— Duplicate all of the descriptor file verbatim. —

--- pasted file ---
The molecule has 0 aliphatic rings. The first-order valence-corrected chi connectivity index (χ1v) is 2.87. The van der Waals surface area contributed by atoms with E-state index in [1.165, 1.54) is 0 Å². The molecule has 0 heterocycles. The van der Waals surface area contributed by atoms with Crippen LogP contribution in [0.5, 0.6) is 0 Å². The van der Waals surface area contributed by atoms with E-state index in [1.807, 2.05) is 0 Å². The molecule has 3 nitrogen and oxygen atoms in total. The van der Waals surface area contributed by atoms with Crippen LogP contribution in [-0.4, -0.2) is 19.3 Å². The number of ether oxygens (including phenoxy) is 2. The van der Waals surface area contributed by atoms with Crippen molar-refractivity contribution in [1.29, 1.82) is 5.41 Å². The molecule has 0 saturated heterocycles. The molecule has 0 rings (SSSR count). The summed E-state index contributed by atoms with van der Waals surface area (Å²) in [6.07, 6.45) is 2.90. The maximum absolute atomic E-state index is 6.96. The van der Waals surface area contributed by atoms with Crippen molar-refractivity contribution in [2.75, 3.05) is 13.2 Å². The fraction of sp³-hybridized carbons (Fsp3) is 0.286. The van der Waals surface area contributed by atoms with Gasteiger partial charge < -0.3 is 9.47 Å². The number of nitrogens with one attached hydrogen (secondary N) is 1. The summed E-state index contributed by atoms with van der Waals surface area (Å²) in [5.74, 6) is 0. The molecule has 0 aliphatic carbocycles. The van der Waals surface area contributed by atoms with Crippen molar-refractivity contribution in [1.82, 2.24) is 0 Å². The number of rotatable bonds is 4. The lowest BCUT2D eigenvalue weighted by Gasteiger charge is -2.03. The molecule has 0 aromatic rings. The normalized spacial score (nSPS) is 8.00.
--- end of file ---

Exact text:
The molecule has 0 aliphatic rings. The first-order valence-corrected chi connectivity index (χ1v) is 2.87. The van der Waals surface area contributed by atoms with E-state index in [1.165, 1.54) is 0 Å². The molecule has 0 heterocycles. The van der Waals surface area contributed by atoms with Crippen LogP contribution in [0.5, 0.6) is 0 Å². The van der Waals surface area contributed by atoms with E-state index in [1.807, 2.05) is 0 Å². The molecule has 3 nitrogen and oxygen atoms in total. The van der Waals surface area contributed by atoms with Crippen LogP contribution in [-0.4, -0.2) is 19.3 Å². The number of ether oxygens (including phenoxy) is 2. The van der Waals surface area contributed by atoms with Crippen molar-refractivity contribution in [1.29, 1.82) is 5.41 Å². The molecule has 0 saturated heterocycles. The molecule has 0 rings (SSSR count). The summed E-state index contributed by atoms with van der Waals surface area (Å²) in [6.07, 6.45) is 2.90. The maximum absolute atomic E-state index is 6.96. The van der Waals surface area contributed by atoms with Crippen molar-refractivity contribution in [2.75, 3.05) is 13.2 Å². The fraction of sp³-hybridized carbons (Fsp3) is 0.286. The van der Waals surface area contributed by atoms with Gasteiger partial charge < -0.3 is 9.47 Å². The number of nitrogens with one attached hydrogen (secondary N) is 1. The summed E-state index contributed by atoms with van der Waals surface area (Å²) in [5.74, 6) is 0. The molecule has 0 aliphatic carbocycles. The van der Waals surface area contributed by atoms with Crippen molar-refractivity contribution in [1.82, 2.24) is 0 Å². The number of rotatable bonds is 4. The lowest BCUT2D eigenvalue weighted by Gasteiger charge is -2.03. The molecule has 0 aromatic rings. The normalized spacial score (nSPS) is 8.00.